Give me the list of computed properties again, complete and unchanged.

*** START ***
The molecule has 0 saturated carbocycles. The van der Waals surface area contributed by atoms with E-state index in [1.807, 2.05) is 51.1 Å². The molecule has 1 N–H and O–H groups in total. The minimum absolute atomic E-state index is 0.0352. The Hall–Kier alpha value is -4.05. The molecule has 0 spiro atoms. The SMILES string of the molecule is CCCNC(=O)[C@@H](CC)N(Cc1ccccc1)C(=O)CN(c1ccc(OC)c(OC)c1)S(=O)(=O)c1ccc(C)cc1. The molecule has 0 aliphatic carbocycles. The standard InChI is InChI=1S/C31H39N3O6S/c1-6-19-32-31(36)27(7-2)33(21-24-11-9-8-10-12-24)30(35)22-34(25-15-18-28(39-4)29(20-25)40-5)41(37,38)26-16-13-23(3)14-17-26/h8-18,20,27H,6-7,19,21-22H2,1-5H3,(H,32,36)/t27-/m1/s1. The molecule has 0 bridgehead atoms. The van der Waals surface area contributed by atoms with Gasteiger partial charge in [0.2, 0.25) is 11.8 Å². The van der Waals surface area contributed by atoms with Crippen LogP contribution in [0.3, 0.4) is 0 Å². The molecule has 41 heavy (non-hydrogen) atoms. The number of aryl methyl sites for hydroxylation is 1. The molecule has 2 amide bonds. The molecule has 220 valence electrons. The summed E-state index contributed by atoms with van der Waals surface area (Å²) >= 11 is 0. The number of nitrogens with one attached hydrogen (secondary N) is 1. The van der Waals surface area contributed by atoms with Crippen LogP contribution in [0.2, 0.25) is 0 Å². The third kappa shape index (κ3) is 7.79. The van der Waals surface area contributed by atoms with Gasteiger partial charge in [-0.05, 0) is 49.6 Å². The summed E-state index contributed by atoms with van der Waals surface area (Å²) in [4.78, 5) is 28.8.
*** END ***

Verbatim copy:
The molecule has 0 saturated carbocycles. The van der Waals surface area contributed by atoms with E-state index in [1.807, 2.05) is 51.1 Å². The molecule has 1 N–H and O–H groups in total. The minimum absolute atomic E-state index is 0.0352. The Hall–Kier alpha value is -4.05. The molecule has 0 spiro atoms. The SMILES string of the molecule is CCCNC(=O)[C@@H](CC)N(Cc1ccccc1)C(=O)CN(c1ccc(OC)c(OC)c1)S(=O)(=O)c1ccc(C)cc1. The molecule has 0 aliphatic carbocycles. The standard InChI is InChI=1S/C31H39N3O6S/c1-6-19-32-31(36)27(7-2)33(21-24-11-9-8-10-12-24)30(35)22-34(25-15-18-28(39-4)29(20-25)40-5)41(37,38)26-16-13-23(3)14-17-26/h8-18,20,27H,6-7,19,21-22H2,1-5H3,(H,32,36)/t27-/m1/s1. The molecule has 0 bridgehead atoms. The van der Waals surface area contributed by atoms with Gasteiger partial charge in [0.2, 0.25) is 11.8 Å². The van der Waals surface area contributed by atoms with Crippen LogP contribution in [0.3, 0.4) is 0 Å². The molecule has 41 heavy (non-hydrogen) atoms. The number of aryl methyl sites for hydroxylation is 1. The molecule has 2 amide bonds. The molecule has 220 valence electrons. The summed E-state index contributed by atoms with van der Waals surface area (Å²) >= 11 is 0. The number of nitrogens with one attached hydrogen (secondary N) is 1. The van der Waals surface area contributed by atoms with Crippen LogP contribution in [0.2, 0.25) is 0 Å². The third kappa shape index (κ3) is 7.79. The van der Waals surface area contributed by atoms with Gasteiger partial charge in [-0.05, 0) is 49.6 Å². The summed E-state index contributed by atoms with van der Waals surface area (Å²) in [4.78, 5) is 28.8.